Stephen Hennessey, Golf Digest associate editor: Sungjae Im (22-1) — Among players looking for their first win, I'd put my money on Sungjae long term. He's coming off a Presidents Cup where he played like one of the best players in the world, which must give him confidence he can get over that hurdle. Plus, Sungjae plays better on seaside courses. The win is coming, and I'm not missing out.

Christopher Powers, Golf Digest assistant editor: Corey Conners (40-1) — Conners, who won the Valero Texas Open last year, has quietly had a strong start to the 2019-’20 season. He’s already finished in the top 13 three times, and I think he has a little something to prove after being left off the Presidents Cup team. Over his last 50 rounds on tour, he’s 5th in strokes-gained: tee-to-green, third in strokes-gained: ballstriking and first in strokes-gained: off-the-tee, per fantasynational.com. You’ve got to keep it in the fairway at Waialae, where you can find some nasty lies in the Bermuda rough.

Lee Alldrick, FanShare Sports golf expert: Webb Simpson (12-1) — This course suits Webb down to a tee. He has a fourth-place finish last time here (2018) and had three T-13s before that. He has three second-place finishes in his past eight events, so his form is hot.

Results from this season: We correctly predicted seven winners of 11 official tournaments we forecasted in the fall! FanDuel's Brandon Gdula has predicted four victories on his own, netting +132 units this season alone (the equivalent of being up $1,320 on $10 bets), after predicting Justin Thomas' win last week. Our tour caddie, and DraftKings' Pat Mayo, also had JT as their pick to win. FanShare Sports' Lee Alldrick picked Rory McIlroy at the WGC-HSBC Champions, giving him three winning predictions early in the season. Three members of our expert panel correctly picked the favorite a couple weeks ago at the CJ Cup, Justin Thomas (8-1), so we have a lot of positive momentum. Check out everyone's records in the betting card above.

Sleepers/Dark Horses That Could Win at the 2020 Sony Open (odds from MGM Sportsbook)

Caddie: Rory Sabbatini (66-1) — He's a gritty player and it looks like some windy conditions are in the schedule. Plays well on Bermuda grass.

Mayo: JT Poston (50-1) — Playing a hunch with Poston over focusing purely on stats. Carried by his putter in his past two starts (T-11/T-14), the Wyndham winner gets a perfectly suited course to his skills to get himself back closer to his ball-striking baseline. All his best results over the past year have come at shorter courses like Waialae: The win at Sedgefield, T-14 at the RSM, T-11 in Detroit, T-6 at Heritage, T-22 at The Players, and the T-20 at last year’s Sony Open.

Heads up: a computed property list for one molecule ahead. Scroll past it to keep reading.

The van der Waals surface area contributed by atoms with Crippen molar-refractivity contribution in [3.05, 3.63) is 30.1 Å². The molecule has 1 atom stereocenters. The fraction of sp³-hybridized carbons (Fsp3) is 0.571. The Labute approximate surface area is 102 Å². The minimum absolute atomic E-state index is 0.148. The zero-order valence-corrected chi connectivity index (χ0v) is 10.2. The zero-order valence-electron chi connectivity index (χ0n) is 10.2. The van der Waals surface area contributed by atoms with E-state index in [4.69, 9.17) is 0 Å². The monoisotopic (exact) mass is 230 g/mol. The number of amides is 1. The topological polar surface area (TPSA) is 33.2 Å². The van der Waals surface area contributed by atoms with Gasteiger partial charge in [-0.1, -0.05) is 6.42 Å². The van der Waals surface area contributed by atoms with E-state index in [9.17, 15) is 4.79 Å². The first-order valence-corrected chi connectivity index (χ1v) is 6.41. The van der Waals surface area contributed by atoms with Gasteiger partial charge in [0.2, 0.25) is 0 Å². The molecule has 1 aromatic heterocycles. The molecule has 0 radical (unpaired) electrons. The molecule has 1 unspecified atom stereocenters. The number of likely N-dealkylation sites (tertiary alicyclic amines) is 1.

Gdula: Vaughn Taylor (90-1) — A win for Taylor would be his first since 2016 and his second since 2005, but he had six top-10 finishes last year and has the combination of approach play and driving accuracy to contend at Waialae.

Riccio: Zach Johnson (80-1) — My model puts Zach Johnson in the top five for this week. His stats from 2019 are likely causing other experts to overlook ZJ, but he's a past winner at Waialae and boasts six other top-15 finishes. That's an impressive track record to go along with his long-term strokes gained/approach stats. He has gained more than five strokes on the field in three of the past four Sony Opens, according to FantasyNational.com. If his putter lights up, on a course where he's familiar, ZJ could threaten for a 13th tour win.

Sobel, Action Network: Corey Conners (45-1) — Trust me: The picks aren’t all going to be Kapalua leftovers, but I’m a continually growing fan of Conners’ game. I liked him last week, but this one should suit his style much better—a short, tight, wind-blown track where his ball-striking skills are on display and his putting woes are masked. The Canadian was T-3 here last year, posting a pair of 64s on the weekend -- and he’s matured a lot as a player ever since. This is a course where history holds some weight and we’ve witnessed some repeat contenders. Conners checks all the relevant boxes.